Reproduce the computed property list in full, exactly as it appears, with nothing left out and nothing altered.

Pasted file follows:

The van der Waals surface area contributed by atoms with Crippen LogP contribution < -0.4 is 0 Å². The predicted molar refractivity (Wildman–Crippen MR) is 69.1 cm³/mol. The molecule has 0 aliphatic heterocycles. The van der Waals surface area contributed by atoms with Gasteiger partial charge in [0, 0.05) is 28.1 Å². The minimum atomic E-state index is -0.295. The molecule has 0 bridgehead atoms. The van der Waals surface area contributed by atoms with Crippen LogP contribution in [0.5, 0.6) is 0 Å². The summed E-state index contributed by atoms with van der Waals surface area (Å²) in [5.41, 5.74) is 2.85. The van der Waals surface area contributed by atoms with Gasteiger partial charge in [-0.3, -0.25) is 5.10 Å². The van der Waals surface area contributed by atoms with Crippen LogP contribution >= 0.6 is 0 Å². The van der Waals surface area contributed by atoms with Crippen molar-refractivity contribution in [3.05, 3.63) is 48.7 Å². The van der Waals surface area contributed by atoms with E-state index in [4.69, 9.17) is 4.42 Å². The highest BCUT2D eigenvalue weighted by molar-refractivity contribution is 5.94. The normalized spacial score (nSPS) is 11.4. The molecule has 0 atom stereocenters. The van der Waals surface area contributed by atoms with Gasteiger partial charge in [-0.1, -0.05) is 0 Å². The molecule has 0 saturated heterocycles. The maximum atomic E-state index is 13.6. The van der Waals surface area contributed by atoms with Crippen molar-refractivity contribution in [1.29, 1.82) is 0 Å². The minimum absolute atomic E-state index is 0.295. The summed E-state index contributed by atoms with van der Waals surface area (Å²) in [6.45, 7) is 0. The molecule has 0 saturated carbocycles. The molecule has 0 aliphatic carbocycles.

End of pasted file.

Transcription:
The van der Waals surface area contributed by atoms with Crippen LogP contribution < -0.4 is 0 Å². The predicted molar refractivity (Wildman–Crippen MR) is 69.1 cm³/mol. The molecule has 0 aliphatic heterocycles. The van der Waals surface area contributed by atoms with Gasteiger partial charge in [0, 0.05) is 28.1 Å². The minimum atomic E-state index is -0.295. The molecule has 0 bridgehead atoms. The van der Waals surface area contributed by atoms with Crippen LogP contribution in [0.5, 0.6) is 0 Å². The summed E-state index contributed by atoms with van der Waals surface area (Å²) in [5.41, 5.74) is 2.85. The van der Waals surface area contributed by atoms with Gasteiger partial charge in [-0.3, -0.25) is 5.10 Å². The van der Waals surface area contributed by atoms with Crippen LogP contribution >= 0.6 is 0 Å². The van der Waals surface area contributed by atoms with Crippen molar-refractivity contribution in [3.05, 3.63) is 48.7 Å². The van der Waals surface area contributed by atoms with E-state index in [4.69, 9.17) is 4.42 Å². The highest BCUT2D eigenvalue weighted by molar-refractivity contribution is 5.94. The normalized spacial score (nSPS) is 11.4. The molecule has 0 atom stereocenters. The van der Waals surface area contributed by atoms with Gasteiger partial charge in [-0.1, -0.05) is 0 Å². The molecule has 0 saturated heterocycles. The maximum atomic E-state index is 13.6. The van der Waals surface area contributed by atoms with Crippen molar-refractivity contribution in [1.29, 1.82) is 0 Å². The minimum absolute atomic E-state index is 0.295. The summed E-state index contributed by atoms with van der Waals surface area (Å²) in [6.45, 7) is 0. The molecule has 0 saturated carbocycles. The molecule has 0 aliphatic carbocycles.